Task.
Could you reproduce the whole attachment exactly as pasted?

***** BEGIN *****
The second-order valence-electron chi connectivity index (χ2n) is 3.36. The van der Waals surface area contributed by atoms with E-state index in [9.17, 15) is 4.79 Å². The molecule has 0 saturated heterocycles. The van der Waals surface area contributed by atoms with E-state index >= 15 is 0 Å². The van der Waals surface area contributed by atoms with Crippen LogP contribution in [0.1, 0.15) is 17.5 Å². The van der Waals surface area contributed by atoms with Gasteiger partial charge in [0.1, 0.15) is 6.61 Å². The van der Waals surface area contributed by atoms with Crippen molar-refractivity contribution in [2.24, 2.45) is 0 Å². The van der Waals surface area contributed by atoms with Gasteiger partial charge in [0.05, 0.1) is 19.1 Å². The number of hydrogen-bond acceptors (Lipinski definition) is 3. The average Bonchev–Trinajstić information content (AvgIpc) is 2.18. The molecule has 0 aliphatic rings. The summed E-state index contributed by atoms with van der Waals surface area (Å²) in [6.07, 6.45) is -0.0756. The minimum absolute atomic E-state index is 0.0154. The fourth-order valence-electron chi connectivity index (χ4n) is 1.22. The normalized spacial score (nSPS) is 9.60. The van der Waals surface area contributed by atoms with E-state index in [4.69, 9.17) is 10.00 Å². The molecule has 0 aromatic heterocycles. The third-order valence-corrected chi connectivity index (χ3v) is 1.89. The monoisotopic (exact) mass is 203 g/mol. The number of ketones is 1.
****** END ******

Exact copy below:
The second-order valence-electron chi connectivity index (χ2n) is 3.36. The van der Waals surface area contributed by atoms with E-state index in [9.17, 15) is 4.79 Å². The molecule has 0 saturated heterocycles. The van der Waals surface area contributed by atoms with E-state index >= 15 is 0 Å². The van der Waals surface area contributed by atoms with Crippen LogP contribution in [0.1, 0.15) is 17.5 Å². The van der Waals surface area contributed by atoms with Gasteiger partial charge in [0.1, 0.15) is 6.61 Å². The van der Waals surface area contributed by atoms with Crippen molar-refractivity contribution in [2.24, 2.45) is 0 Å². The van der Waals surface area contributed by atoms with Gasteiger partial charge in [0.05, 0.1) is 19.1 Å². The number of hydrogen-bond acceptors (Lipinski definition) is 3. The average Bonchev–Trinajstić information content (AvgIpc) is 2.18. The molecule has 0 aliphatic rings. The summed E-state index contributed by atoms with van der Waals surface area (Å²) in [6.07, 6.45) is -0.0756. The minimum absolute atomic E-state index is 0.0154. The fourth-order valence-electron chi connectivity index (χ4n) is 1.22. The normalized spacial score (nSPS) is 9.60. The van der Waals surface area contributed by atoms with E-state index in [4.69, 9.17) is 10.00 Å². The molecule has 0 aromatic heterocycles. The third-order valence-corrected chi connectivity index (χ3v) is 1.89. The monoisotopic (exact) mass is 203 g/mol. The number of ketones is 1.